Central Kingstown MP, St. Clair Leacock, an opposition lawmaker, is calling for the resignation of Commissioner of Police, Colin John.
“The reasons for Colin John to go are quite a bit,” Leacock said, adding that they begin with the police chief’s handling of the shooting of Diamond resident Cornelius John, 60, in which assistant Director of Public Prosecution, Karim Nelson, and Deputy Speaker of the House of Assembly, Ashelle Morgan have been implicated.
“… that is a very serious issue. Serious on many fronts as has been explained to you before,” Leacock told iWitness News on Wednesday, while standing among protesters outside the High Court and Parliament building in Kingstown.
He said he does not know that it has taken as many as 10 weeks to investigate “a basic report of a shooting”, adding that it seems that “rather than the report being taken seriously and people being arrested, we have what appears to us an attempt to turn things around. That is, you want to press and bring charges against Mr. John.”
The opposition lawmaker said it is amazing that the prime minister has acknowledged that there were three people allegedly involved in the incident but the nation has to wait more than 10 weeks to know who is the third party.
“Easily, and evidently, a third party who can reveal so much. He or she can say I was there, they can say this is how it went [or] this is how it didn’t go; they can say the shooting took place [or] it didn’t take place; they can say that she threatened [or] she didn’t threaten. That’s an eyewitness to the event. We can’t even get that.”
Leacock said that another reason why the police chief should quit is the alleged involvement of a police officer in the removal of weapons and ammunition from the armoury at the Georgetown Police Station.
Zackrie Latham had been a police officer for just over a year when he was fired on Sunday, one day after he was charged with a string of offences relating to the alleged theft of at least two Glock 22 pistols, one M-4 rifle and hundreds or rounds of ammunition from the armoury at the Georgetown Police Station.
Leacock, who attained the rank of major in the St. Vincent and the Grenadines Cadet Force, said he used to be in charge of an armoury when he was in the Cadets and he also has some knowledge of the situation with the police force.
“An armoury is the most secure place for the keeping of arms and ammunition. It’s like a vault. In the normal course of events, and I have no reason to feel it would be different in Georgetown, it requires more than one person, even among senior officers to remove weapons and ammunition from the armoury. Invariably, it is two officers who have to give that right to remove weapons and ammunition from an armoury.
“So how does an ordinary constable manipulate a system to get authorisation and access to an armoury? How do you explain that? And then at a time when so many gun crimes are there in St. Vincent and the Grenadines. Purportedly, you have the police guns being on the street for sale, ammunition from the police armoury being on the streets for sale. That is a ridiculous danger.”
Leacock said the police handling of the shooting case should be contrasted with the ease with which other people are rightfully brought before the court for other offences.
The lawmaker was standing among protesters who, as his New Democratic Party has done, have called for Morgan to demit office pending the outcome of the police investigation. Nelson has gone on vacation leave since the shooting.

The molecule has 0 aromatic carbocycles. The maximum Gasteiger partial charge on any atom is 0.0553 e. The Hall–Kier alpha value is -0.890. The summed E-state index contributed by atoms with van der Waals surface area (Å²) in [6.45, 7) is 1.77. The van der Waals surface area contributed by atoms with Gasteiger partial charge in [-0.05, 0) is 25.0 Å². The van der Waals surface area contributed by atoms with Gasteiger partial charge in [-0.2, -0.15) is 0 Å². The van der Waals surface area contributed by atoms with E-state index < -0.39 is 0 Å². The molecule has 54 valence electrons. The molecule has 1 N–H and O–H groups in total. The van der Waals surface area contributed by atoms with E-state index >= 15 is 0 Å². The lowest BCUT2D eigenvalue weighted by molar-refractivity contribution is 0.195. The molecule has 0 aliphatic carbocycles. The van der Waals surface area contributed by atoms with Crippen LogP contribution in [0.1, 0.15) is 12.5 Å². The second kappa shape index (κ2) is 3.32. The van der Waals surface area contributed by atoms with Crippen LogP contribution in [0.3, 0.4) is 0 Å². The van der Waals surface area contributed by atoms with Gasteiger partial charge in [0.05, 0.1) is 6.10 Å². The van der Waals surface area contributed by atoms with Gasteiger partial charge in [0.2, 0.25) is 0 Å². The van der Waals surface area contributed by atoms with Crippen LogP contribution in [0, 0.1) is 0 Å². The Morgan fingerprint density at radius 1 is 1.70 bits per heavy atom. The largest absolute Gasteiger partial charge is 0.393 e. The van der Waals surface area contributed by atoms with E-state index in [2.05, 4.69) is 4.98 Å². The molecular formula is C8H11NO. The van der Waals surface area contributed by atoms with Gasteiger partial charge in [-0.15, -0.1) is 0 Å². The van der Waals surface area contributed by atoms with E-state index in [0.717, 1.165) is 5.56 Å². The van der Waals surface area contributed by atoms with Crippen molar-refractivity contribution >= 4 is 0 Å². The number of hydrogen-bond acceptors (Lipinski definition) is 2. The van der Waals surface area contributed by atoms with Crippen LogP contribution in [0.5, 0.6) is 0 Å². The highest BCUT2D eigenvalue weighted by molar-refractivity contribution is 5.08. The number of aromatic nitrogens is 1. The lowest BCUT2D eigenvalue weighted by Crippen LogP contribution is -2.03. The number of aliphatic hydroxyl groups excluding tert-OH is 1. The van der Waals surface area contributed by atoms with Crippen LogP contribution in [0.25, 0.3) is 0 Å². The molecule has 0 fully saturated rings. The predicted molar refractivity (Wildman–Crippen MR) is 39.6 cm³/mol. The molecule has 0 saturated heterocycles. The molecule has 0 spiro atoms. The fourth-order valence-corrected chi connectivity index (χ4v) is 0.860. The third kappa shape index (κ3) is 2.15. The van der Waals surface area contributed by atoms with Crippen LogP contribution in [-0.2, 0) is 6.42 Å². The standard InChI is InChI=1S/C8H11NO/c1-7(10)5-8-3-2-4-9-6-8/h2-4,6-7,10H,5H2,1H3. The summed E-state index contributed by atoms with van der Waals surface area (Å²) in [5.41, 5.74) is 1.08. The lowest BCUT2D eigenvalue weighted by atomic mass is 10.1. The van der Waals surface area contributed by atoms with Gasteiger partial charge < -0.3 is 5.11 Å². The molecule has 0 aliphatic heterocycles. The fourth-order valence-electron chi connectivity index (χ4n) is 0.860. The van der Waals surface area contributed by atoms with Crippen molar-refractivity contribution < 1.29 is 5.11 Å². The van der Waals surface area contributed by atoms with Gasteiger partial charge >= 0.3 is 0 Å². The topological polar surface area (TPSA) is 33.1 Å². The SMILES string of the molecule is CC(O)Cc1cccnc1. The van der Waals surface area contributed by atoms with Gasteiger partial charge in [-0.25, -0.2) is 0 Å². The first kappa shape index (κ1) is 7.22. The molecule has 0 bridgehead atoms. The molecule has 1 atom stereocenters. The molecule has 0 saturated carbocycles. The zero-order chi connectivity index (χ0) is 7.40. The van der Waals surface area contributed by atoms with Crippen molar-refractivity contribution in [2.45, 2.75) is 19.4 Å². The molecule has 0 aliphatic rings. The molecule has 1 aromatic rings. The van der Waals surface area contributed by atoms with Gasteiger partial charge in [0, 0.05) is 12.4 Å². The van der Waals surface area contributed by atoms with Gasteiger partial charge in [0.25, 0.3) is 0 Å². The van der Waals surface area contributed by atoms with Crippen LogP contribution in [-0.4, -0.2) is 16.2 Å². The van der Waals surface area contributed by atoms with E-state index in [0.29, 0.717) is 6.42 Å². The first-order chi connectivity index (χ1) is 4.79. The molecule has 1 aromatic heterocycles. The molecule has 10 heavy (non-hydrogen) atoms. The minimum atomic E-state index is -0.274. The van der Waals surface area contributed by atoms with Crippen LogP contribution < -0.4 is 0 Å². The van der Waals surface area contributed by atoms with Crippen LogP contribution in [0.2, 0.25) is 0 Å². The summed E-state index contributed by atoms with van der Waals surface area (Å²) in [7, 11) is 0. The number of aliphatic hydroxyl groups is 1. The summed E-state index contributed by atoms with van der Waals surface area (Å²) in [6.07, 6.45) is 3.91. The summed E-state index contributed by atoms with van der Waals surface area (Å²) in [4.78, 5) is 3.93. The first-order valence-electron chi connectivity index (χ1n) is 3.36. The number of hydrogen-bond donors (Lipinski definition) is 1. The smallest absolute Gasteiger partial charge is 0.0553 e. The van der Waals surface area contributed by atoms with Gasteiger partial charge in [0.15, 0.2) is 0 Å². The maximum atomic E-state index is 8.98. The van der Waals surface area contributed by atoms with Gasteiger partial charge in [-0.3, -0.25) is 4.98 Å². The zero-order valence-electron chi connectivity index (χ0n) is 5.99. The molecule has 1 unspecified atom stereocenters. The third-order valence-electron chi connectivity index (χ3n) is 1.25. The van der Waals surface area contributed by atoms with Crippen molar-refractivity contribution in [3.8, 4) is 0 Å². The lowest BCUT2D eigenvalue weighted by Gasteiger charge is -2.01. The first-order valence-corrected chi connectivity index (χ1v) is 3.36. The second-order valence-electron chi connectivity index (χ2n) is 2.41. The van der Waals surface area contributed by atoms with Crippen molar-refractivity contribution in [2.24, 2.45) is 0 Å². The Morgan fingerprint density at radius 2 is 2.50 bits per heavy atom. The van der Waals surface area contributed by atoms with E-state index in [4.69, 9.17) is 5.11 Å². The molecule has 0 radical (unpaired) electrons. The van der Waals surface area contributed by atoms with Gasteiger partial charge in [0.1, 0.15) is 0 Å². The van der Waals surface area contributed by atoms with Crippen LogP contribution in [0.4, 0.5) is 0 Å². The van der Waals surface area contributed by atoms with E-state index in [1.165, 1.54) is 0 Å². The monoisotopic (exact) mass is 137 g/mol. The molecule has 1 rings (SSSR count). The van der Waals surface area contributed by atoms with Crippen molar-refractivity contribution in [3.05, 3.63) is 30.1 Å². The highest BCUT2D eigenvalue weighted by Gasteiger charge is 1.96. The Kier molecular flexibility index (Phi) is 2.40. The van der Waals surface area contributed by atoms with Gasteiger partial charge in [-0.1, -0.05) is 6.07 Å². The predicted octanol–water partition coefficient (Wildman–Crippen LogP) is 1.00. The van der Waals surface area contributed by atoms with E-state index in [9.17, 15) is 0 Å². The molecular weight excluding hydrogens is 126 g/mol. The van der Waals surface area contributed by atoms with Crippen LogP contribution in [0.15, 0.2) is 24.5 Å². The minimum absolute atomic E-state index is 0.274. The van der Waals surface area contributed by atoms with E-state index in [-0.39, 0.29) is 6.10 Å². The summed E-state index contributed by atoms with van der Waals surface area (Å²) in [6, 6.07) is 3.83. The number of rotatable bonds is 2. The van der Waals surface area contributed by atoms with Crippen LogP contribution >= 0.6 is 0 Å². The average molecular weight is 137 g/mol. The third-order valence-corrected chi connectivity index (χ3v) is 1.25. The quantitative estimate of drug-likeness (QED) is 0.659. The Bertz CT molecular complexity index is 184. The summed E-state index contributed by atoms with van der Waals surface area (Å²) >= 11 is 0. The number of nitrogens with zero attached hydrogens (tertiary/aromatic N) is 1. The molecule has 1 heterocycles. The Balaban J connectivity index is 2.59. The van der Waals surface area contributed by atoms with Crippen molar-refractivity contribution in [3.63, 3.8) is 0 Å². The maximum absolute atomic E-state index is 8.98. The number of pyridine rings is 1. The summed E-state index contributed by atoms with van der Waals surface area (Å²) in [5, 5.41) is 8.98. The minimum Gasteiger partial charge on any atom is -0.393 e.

He said he knows little about Morgan and has no personal interest in her.
“But it is symbolic of where we are going in St. Vincent and the Grenadines at this time: downhill with democratic practices, downhill with respect for the constitution and abuse of office.”
Leacock said that he could not guarantee that the things he complained of would change if the police chief resigns.
“Because, certainly for the last 20 years, save and except, perhaps for Hadaway, we have more of the same. I have never in my living history had a commissioner of police dressing in the party colours of the party, attending political meetings in a campaign, being on the front page of newspapers, indicating the signs of the governing regime and five in a row; have policemen recruited the day before an election into the police force, have policemen in auxiliary uniforms registering at the polling station to participate in the election process, having one who is commandant of the auxiliary police force being a declared person in charge of the campaign against me, the representative for Central Kingstown,” the Central Kingstown MP said.
“I am speaking evidentially. It is sad. And we have to have trust and confidence. But you know what it is? It is that all across St. Vincent, when we look at it, all the people who are put in certain officers are gatekeepers of the governing regime. And it is so easy to get our professional people, whatever title, whatever position that they hold, to genuflect to whatever the regime wants and that is why St. Vincent is in such a sad state.
“That’s why people cannot be out here on the streets. And that I have to applaud people like the President of the Teachers Union who is here, maybe privately, maybe in his official position,” he said of Oswald Robinson, who was also on the picket line.
He also commended Elroy Boucher, president of the Public Service Union and the head of the women’s movement, Beverly Richards.
“Because they are standing up to be counted,” Leacock said.
“I want to make it abundantly clear, Vincentians have a right to protest, whether it is one or whether it is plenty and this resistance to protest, when the very regime that is in office boasts day in and day out that they came to office by way of roadblock revolution, by cutting short the constitutional life of a government and they want to employ the most draconian means to make sure that no other side can do that.”